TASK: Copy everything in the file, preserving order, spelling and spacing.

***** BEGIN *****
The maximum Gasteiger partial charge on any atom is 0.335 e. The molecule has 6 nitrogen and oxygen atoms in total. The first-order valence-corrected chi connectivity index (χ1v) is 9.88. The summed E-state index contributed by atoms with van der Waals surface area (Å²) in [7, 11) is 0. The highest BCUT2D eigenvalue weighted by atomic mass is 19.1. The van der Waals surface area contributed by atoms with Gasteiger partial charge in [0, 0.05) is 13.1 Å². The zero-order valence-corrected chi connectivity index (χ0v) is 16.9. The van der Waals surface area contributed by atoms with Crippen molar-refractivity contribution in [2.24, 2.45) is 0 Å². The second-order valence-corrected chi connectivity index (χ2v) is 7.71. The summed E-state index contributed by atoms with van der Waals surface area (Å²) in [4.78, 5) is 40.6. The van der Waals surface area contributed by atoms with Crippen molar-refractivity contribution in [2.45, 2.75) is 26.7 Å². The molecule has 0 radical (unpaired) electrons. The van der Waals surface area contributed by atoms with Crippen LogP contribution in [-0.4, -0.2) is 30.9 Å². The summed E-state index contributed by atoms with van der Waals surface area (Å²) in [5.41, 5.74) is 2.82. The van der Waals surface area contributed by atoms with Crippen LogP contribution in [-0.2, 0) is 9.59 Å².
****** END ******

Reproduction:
The maximum Gasteiger partial charge on any atom is 0.335 e. The molecule has 6 nitrogen and oxygen atoms in total. The first-order valence-corrected chi connectivity index (χ1v) is 9.88. The summed E-state index contributed by atoms with van der Waals surface area (Å²) in [7, 11) is 0. The highest BCUT2D eigenvalue weighted by atomic mass is 19.1. The van der Waals surface area contributed by atoms with Gasteiger partial charge in [0, 0.05) is 13.1 Å². The zero-order valence-corrected chi connectivity index (χ0v) is 16.9. The van der Waals surface area contributed by atoms with Crippen molar-refractivity contribution in [2.24, 2.45) is 0 Å². The second-order valence-corrected chi connectivity index (χ2v) is 7.71. The summed E-state index contributed by atoms with van der Waals surface area (Å²) in [4.78, 5) is 40.6. The van der Waals surface area contributed by atoms with Crippen molar-refractivity contribution in [2.45, 2.75) is 26.7 Å². The molecule has 0 radical (unpaired) electrons. The van der Waals surface area contributed by atoms with Crippen LogP contribution in [-0.4, -0.2) is 30.9 Å². The summed E-state index contributed by atoms with van der Waals surface area (Å²) in [5.41, 5.74) is 2.82. The van der Waals surface area contributed by atoms with Crippen LogP contribution in [-0.2, 0) is 9.59 Å².